In the family of the parish we begin our Christian journey in baptism, confirmation and Eucharist, the sacraments of initiation, in the family of the parish we discover the gift of forgiveness and reconciliation, in the family of the parish we seal our covenant of love in matrimony and when, fortified by the sacrament of the sick, our earthy life comes to its end, we are brought to the parish Church for the final commendation and farewell.

The Gospel of the Family is full of good news in abundance.


While we do have a wonderful vision of the Christian family, it is too easy to talk about families in glowing or even sentimental terms while ignoring the harsher realities of everyday life. You may have heard of the elderly lady who on hearing a young priest give a romantic sermon on marriage was heard to say “I wish I knew as little about marriage as that young priest!”

The reality is that the structures of sin cloud family life. The alienation to which we seem naturally prone can often result in wounded families.

Husband and wife can drift apart to the extent of becoming “married singles”; children can feel alienated from their parents, and even sometimes from one another. Historic wrongs can lead to one side of the extended family being alienated from another. It’s not uncommon for children to hear that “we have nothing to do with your uncle Joe”.

Family alienation can take many forms -from cold wars ( with the silent treatment) to hot wars (with outright arguments or fights), to infidelity, to separation and even divorce. The final alienation can be death when a family member dies and the opportunity for reconciliation seems lost for ever. To use Pope Francis’ image, the family can be a “field hospital” -just like the family of the Church or the parish. Field hospitals are places for emergency treatment, wounds have to be cleaned and bound, tears have to dried, comfort and reassurance have to be given and hope of recovery has to be prominent.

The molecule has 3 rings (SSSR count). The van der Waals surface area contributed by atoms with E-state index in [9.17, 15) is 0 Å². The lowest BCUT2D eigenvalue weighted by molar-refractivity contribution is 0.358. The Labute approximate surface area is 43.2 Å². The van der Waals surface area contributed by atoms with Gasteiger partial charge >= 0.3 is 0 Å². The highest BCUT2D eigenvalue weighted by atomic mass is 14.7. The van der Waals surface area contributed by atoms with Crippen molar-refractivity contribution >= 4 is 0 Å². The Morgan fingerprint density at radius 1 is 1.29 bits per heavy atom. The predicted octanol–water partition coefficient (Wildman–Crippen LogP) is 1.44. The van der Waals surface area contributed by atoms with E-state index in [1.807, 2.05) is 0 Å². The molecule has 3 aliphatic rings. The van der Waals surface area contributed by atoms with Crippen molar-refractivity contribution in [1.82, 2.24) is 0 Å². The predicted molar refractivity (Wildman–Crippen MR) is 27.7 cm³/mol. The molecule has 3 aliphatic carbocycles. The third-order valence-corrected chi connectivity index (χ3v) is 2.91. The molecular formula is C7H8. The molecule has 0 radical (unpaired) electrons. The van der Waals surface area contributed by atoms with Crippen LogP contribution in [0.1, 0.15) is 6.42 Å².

In all the reflections in preparation for both Synods (last year’s and this year’s) the messiness of marriage and family life has not be ignored. The good news (Gospel) is that wounded families can be treated, alienated family members can be reconciled (even beyond the grave), innocence and holiness can be restored. The Gospel of the family is a Gospel of Hope.